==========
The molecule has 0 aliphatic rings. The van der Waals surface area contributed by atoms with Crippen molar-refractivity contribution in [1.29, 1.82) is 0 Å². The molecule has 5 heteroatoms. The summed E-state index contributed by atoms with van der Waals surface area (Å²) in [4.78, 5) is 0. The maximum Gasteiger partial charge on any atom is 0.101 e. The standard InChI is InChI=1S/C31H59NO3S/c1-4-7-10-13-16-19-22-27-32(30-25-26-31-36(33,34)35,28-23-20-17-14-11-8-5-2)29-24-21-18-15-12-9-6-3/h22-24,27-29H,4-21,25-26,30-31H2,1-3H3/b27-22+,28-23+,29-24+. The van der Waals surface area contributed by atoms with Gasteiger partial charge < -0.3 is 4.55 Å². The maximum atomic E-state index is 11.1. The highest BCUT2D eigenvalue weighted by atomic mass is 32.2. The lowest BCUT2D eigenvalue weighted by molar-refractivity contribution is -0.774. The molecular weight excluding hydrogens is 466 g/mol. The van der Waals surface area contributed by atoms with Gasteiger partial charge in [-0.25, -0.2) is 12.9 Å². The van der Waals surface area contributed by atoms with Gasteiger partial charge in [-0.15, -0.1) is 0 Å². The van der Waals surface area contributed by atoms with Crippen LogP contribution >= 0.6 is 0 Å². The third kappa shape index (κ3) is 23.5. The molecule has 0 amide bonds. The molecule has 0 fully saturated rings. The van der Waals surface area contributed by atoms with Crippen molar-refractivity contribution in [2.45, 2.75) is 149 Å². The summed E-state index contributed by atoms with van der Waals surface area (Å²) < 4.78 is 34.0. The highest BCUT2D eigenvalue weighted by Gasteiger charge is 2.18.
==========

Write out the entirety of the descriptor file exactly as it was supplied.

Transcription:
The molecule has 0 aliphatic rings. The van der Waals surface area contributed by atoms with Crippen molar-refractivity contribution in [1.29, 1.82) is 0 Å². The molecule has 5 heteroatoms. The summed E-state index contributed by atoms with van der Waals surface area (Å²) in [4.78, 5) is 0. The maximum Gasteiger partial charge on any atom is 0.101 e. The standard InChI is InChI=1S/C31H59NO3S/c1-4-7-10-13-16-19-22-27-32(30-25-26-31-36(33,34)35,28-23-20-17-14-11-8-5-2)29-24-21-18-15-12-9-6-3/h22-24,27-29H,4-21,25-26,30-31H2,1-3H3/b27-22+,28-23+,29-24+. The van der Waals surface area contributed by atoms with Gasteiger partial charge < -0.3 is 4.55 Å². The maximum atomic E-state index is 11.1. The highest BCUT2D eigenvalue weighted by atomic mass is 32.2. The lowest BCUT2D eigenvalue weighted by molar-refractivity contribution is -0.774. The molecular weight excluding hydrogens is 466 g/mol. The van der Waals surface area contributed by atoms with Gasteiger partial charge in [-0.25, -0.2) is 12.9 Å². The van der Waals surface area contributed by atoms with Gasteiger partial charge in [-0.15, -0.1) is 0 Å². The van der Waals surface area contributed by atoms with Crippen LogP contribution >= 0.6 is 0 Å². The third kappa shape index (κ3) is 23.5. The molecule has 0 amide bonds. The molecule has 0 fully saturated rings. The van der Waals surface area contributed by atoms with Crippen molar-refractivity contribution in [2.45, 2.75) is 149 Å². The summed E-state index contributed by atoms with van der Waals surface area (Å²) < 4.78 is 34.0. The highest BCUT2D eigenvalue weighted by Gasteiger charge is 2.18.